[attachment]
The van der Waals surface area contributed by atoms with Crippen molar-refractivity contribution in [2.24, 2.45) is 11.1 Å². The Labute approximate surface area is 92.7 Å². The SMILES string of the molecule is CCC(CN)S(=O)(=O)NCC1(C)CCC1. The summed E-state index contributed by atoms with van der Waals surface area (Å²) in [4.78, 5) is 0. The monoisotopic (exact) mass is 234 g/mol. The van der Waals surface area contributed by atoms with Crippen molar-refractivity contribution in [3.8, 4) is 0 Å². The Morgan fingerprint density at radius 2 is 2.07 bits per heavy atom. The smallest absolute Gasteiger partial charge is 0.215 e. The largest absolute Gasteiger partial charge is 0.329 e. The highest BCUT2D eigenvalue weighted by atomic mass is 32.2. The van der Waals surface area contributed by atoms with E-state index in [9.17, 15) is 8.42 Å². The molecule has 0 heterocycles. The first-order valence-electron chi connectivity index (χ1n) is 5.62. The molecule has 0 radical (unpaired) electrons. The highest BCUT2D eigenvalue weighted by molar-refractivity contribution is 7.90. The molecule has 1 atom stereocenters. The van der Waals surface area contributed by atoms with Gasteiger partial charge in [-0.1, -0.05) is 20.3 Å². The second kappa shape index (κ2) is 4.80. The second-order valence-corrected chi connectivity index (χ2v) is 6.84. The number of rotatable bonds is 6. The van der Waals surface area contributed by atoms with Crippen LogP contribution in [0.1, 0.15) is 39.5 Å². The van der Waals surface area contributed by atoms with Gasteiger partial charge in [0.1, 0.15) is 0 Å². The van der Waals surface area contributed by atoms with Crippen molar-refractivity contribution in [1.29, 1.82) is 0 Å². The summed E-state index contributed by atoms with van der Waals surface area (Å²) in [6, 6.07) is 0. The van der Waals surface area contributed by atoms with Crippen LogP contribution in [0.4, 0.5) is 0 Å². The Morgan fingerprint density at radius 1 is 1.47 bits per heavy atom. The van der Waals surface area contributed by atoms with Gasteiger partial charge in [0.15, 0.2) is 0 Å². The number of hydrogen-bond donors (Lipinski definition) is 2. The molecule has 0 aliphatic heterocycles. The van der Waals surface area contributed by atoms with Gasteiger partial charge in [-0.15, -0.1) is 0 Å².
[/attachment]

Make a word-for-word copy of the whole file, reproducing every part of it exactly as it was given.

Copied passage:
The van der Waals surface area contributed by atoms with Crippen molar-refractivity contribution in [2.24, 2.45) is 11.1 Å². The Labute approximate surface area is 92.7 Å². The SMILES string of the molecule is CCC(CN)S(=O)(=O)NCC1(C)CCC1. The summed E-state index contributed by atoms with van der Waals surface area (Å²) in [4.78, 5) is 0. The monoisotopic (exact) mass is 234 g/mol. The van der Waals surface area contributed by atoms with Crippen molar-refractivity contribution in [3.8, 4) is 0 Å². The Morgan fingerprint density at radius 2 is 2.07 bits per heavy atom. The smallest absolute Gasteiger partial charge is 0.215 e. The largest absolute Gasteiger partial charge is 0.329 e. The highest BCUT2D eigenvalue weighted by atomic mass is 32.2. The van der Waals surface area contributed by atoms with E-state index in [9.17, 15) is 8.42 Å². The molecule has 0 heterocycles. The first-order valence-electron chi connectivity index (χ1n) is 5.62. The molecule has 0 radical (unpaired) electrons. The highest BCUT2D eigenvalue weighted by molar-refractivity contribution is 7.90. The molecule has 1 atom stereocenters. The van der Waals surface area contributed by atoms with Gasteiger partial charge in [-0.1, -0.05) is 20.3 Å². The second kappa shape index (κ2) is 4.80. The second-order valence-corrected chi connectivity index (χ2v) is 6.84. The number of rotatable bonds is 6. The van der Waals surface area contributed by atoms with Crippen LogP contribution in [0.1, 0.15) is 39.5 Å². The van der Waals surface area contributed by atoms with Gasteiger partial charge in [0.1, 0.15) is 0 Å². The van der Waals surface area contributed by atoms with Crippen molar-refractivity contribution in [1.29, 1.82) is 0 Å². The summed E-state index contributed by atoms with van der Waals surface area (Å²) in [6, 6.07) is 0. The van der Waals surface area contributed by atoms with Crippen LogP contribution in [0.4, 0.5) is 0 Å². The Morgan fingerprint density at radius 1 is 1.47 bits per heavy atom. The van der Waals surface area contributed by atoms with Gasteiger partial charge in [0.15, 0.2) is 0 Å². The number of hydrogen-bond donors (Lipinski definition) is 2. The molecule has 0 aliphatic heterocycles. The van der Waals surface area contributed by atoms with Gasteiger partial charge in [-0.15, -0.1) is 0 Å².